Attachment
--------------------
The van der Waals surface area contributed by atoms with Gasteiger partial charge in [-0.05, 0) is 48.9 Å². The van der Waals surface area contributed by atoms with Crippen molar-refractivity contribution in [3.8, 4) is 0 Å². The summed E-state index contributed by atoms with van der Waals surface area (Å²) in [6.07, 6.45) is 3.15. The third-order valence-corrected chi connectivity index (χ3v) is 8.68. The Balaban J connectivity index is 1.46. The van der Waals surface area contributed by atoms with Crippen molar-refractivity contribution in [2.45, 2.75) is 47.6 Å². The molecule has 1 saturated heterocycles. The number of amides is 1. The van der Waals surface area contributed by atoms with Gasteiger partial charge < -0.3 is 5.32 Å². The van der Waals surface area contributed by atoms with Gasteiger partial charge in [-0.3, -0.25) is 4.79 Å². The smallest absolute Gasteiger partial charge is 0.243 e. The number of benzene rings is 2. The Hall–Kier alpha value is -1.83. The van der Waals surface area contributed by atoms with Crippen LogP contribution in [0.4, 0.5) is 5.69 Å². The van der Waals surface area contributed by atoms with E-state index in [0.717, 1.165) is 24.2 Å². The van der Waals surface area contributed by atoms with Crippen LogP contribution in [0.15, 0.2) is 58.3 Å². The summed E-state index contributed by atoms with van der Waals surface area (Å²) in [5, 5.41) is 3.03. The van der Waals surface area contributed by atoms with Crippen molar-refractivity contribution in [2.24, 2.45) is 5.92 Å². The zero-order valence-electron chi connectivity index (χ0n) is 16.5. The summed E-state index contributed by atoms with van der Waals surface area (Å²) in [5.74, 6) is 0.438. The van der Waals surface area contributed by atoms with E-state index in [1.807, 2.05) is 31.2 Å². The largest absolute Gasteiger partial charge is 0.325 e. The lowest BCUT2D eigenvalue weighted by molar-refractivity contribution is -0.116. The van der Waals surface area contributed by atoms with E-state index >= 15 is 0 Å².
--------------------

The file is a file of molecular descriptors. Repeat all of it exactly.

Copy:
The van der Waals surface area contributed by atoms with Gasteiger partial charge in [-0.05, 0) is 48.9 Å². The van der Waals surface area contributed by atoms with Crippen molar-refractivity contribution in [3.8, 4) is 0 Å². The summed E-state index contributed by atoms with van der Waals surface area (Å²) in [6.07, 6.45) is 3.15. The third-order valence-corrected chi connectivity index (χ3v) is 8.68. The Balaban J connectivity index is 1.46. The van der Waals surface area contributed by atoms with Crippen molar-refractivity contribution in [2.45, 2.75) is 47.6 Å². The molecule has 1 saturated heterocycles. The number of amides is 1. The van der Waals surface area contributed by atoms with Gasteiger partial charge < -0.3 is 5.32 Å². The van der Waals surface area contributed by atoms with Gasteiger partial charge in [-0.3, -0.25) is 4.79 Å². The smallest absolute Gasteiger partial charge is 0.243 e. The number of benzene rings is 2. The Hall–Kier alpha value is -1.83. The van der Waals surface area contributed by atoms with Crippen LogP contribution in [0.4, 0.5) is 5.69 Å². The van der Waals surface area contributed by atoms with E-state index in [0.717, 1.165) is 24.2 Å². The van der Waals surface area contributed by atoms with Crippen LogP contribution in [0.15, 0.2) is 58.3 Å². The summed E-state index contributed by atoms with van der Waals surface area (Å²) in [5, 5.41) is 3.03. The van der Waals surface area contributed by atoms with Crippen molar-refractivity contribution in [2.24, 2.45) is 5.92 Å². The zero-order valence-electron chi connectivity index (χ0n) is 16.5. The summed E-state index contributed by atoms with van der Waals surface area (Å²) in [5.74, 6) is 0.438. The van der Waals surface area contributed by atoms with E-state index in [1.807, 2.05) is 31.2 Å². The largest absolute Gasteiger partial charge is 0.325 e. The lowest BCUT2D eigenvalue weighted by molar-refractivity contribution is -0.116. The van der Waals surface area contributed by atoms with E-state index >= 15 is 0 Å².